Boom and bust is built into the DNA of the global oil industry because of the way bringing new fields online works.
Typically, oil prices are boosted when a new field is discovered as producers invest heavily in bringing the oil to the surface.
Then the value of the field slumps when rival fields come online at the same time.
To combat the losses, oil companies cut jobs and investment until prices rise again, which sees them jump back on the same bandwagon following the same cycle.
The world is witnessing the start of an oil boom cycle as prices per barrel have slowly climbed back to $70 after years in the doldrums.
Companies in deep water
The prospects of returning the good old days when the cost of a barrel of crude was as high as $147 are unlikely.
But the upwards shift is encouraging for oil producers harnessing more expensive methods of extraction away from drilling.
Drilling and refining costs in deep water, for instance, mean producers must sell at $90 a barrel to break even, while wells can take years to bring online.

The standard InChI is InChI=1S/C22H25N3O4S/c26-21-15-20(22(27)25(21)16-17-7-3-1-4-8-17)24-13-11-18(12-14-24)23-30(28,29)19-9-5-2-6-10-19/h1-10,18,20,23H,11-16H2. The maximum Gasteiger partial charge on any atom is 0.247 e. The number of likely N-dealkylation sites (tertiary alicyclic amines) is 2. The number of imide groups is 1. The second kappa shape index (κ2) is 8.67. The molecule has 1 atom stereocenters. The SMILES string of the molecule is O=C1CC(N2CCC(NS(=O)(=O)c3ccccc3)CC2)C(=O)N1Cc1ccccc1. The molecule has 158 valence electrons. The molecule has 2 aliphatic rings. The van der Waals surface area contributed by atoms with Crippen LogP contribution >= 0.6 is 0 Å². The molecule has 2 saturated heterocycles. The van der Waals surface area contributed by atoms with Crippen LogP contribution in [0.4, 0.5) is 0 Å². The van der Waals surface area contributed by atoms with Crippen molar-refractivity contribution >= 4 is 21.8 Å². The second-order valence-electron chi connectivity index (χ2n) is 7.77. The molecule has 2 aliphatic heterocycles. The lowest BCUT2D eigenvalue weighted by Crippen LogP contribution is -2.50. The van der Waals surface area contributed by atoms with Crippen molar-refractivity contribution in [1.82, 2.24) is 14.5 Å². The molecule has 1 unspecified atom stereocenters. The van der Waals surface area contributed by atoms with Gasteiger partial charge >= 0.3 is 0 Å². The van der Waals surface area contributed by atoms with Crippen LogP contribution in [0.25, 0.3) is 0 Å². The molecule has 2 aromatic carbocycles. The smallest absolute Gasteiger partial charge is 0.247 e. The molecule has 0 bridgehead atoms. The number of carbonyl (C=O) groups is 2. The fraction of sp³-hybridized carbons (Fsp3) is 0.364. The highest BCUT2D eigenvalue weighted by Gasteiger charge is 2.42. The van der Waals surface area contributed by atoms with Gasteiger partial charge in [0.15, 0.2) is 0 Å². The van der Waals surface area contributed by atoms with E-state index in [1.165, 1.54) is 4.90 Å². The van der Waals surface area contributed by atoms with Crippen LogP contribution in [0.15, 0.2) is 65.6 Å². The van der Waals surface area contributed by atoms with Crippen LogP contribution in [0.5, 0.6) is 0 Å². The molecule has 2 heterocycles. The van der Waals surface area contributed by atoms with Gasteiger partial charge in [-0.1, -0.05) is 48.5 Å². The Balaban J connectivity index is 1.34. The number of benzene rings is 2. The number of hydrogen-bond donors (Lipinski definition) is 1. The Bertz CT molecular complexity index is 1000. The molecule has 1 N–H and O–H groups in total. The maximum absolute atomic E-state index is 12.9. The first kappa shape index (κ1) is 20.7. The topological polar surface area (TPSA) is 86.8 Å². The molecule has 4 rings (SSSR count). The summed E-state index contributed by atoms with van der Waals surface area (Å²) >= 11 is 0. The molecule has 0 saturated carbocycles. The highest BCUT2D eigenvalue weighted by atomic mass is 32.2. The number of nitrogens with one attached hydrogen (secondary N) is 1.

But shale oil exploitation is profitable at $70 a barrel, and new fields are cheaper and much quicker to tap as little deep well drilling is involved and the extraction takes place onshore.
In the US, shale oil output is 10 million barrels a day – equalling the deep well output of n early 50 years ago.
US to start exporting again
If the market trends continue, America could become a net oil exporter again for the first time since 1953.
The market has a political as well as an economic level.
America is not part of OPEC – the trade body for oil producers. OPEC has set production limits to manipulate supply and to drive up prices.
Not only does the US not have to import so much oil, but president Donald’s Trump America First policy is likely to mean he will encourage shale oil extractors to continue their frenzy to carry on doing the same without any brakes or controls.
This could see the shale oil industry hit 11 million barrels a day output a full 12 months ahead of expectations.